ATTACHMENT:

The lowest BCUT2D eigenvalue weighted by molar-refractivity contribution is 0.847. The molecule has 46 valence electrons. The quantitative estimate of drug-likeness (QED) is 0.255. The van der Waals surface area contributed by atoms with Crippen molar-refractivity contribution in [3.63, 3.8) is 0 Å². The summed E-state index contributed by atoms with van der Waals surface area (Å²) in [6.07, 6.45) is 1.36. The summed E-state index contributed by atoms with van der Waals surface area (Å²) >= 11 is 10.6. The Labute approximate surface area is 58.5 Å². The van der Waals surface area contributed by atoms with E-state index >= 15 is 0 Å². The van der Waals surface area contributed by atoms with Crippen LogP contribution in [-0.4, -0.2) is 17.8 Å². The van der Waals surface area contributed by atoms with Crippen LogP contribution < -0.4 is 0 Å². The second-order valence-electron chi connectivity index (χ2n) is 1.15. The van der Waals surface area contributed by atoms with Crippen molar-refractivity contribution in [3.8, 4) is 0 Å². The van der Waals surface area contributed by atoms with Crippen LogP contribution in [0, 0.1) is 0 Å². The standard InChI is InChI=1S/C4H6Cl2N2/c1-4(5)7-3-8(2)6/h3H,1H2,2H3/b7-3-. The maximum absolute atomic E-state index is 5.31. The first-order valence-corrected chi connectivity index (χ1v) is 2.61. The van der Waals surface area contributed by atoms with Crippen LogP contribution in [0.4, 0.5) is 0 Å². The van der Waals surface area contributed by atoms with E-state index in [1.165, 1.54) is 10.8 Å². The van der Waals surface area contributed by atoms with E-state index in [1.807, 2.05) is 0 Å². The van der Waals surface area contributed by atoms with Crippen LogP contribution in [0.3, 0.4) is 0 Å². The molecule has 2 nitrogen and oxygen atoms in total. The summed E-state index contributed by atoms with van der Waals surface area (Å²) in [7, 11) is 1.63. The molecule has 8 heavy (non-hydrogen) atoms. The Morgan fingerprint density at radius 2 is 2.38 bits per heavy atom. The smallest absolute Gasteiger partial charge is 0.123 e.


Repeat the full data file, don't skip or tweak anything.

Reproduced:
The lowest BCUT2D eigenvalue weighted by molar-refractivity contribution is 0.847. The molecule has 46 valence electrons. The quantitative estimate of drug-likeness (QED) is 0.255. The van der Waals surface area contributed by atoms with Crippen molar-refractivity contribution in [3.63, 3.8) is 0 Å². The summed E-state index contributed by atoms with van der Waals surface area (Å²) in [6.07, 6.45) is 1.36. The summed E-state index contributed by atoms with van der Waals surface area (Å²) >= 11 is 10.6. The Labute approximate surface area is 58.5 Å². The van der Waals surface area contributed by atoms with E-state index >= 15 is 0 Å². The van der Waals surface area contributed by atoms with Crippen LogP contribution in [-0.4, -0.2) is 17.8 Å². The van der Waals surface area contributed by atoms with Crippen LogP contribution < -0.4 is 0 Å². The second-order valence-electron chi connectivity index (χ2n) is 1.15. The van der Waals surface area contributed by atoms with Crippen molar-refractivity contribution in [3.8, 4) is 0 Å². The van der Waals surface area contributed by atoms with Crippen LogP contribution in [0, 0.1) is 0 Å². The standard InChI is InChI=1S/C4H6Cl2N2/c1-4(5)7-3-8(2)6/h3H,1H2,2H3/b7-3-. The maximum absolute atomic E-state index is 5.31. The first-order valence-corrected chi connectivity index (χ1v) is 2.61. The van der Waals surface area contributed by atoms with Crippen LogP contribution in [0.4, 0.5) is 0 Å². The van der Waals surface area contributed by atoms with E-state index in [1.165, 1.54) is 10.8 Å². The van der Waals surface area contributed by atoms with E-state index in [1.807, 2.05) is 0 Å². The van der Waals surface area contributed by atoms with Crippen LogP contribution in [0.3, 0.4) is 0 Å². The molecule has 2 nitrogen and oxygen atoms in total. The summed E-state index contributed by atoms with van der Waals surface area (Å²) in [7, 11) is 1.63. The molecule has 8 heavy (non-hydrogen) atoms. The Morgan fingerprint density at radius 2 is 2.38 bits per heavy atom. The smallest absolute Gasteiger partial charge is 0.123 e.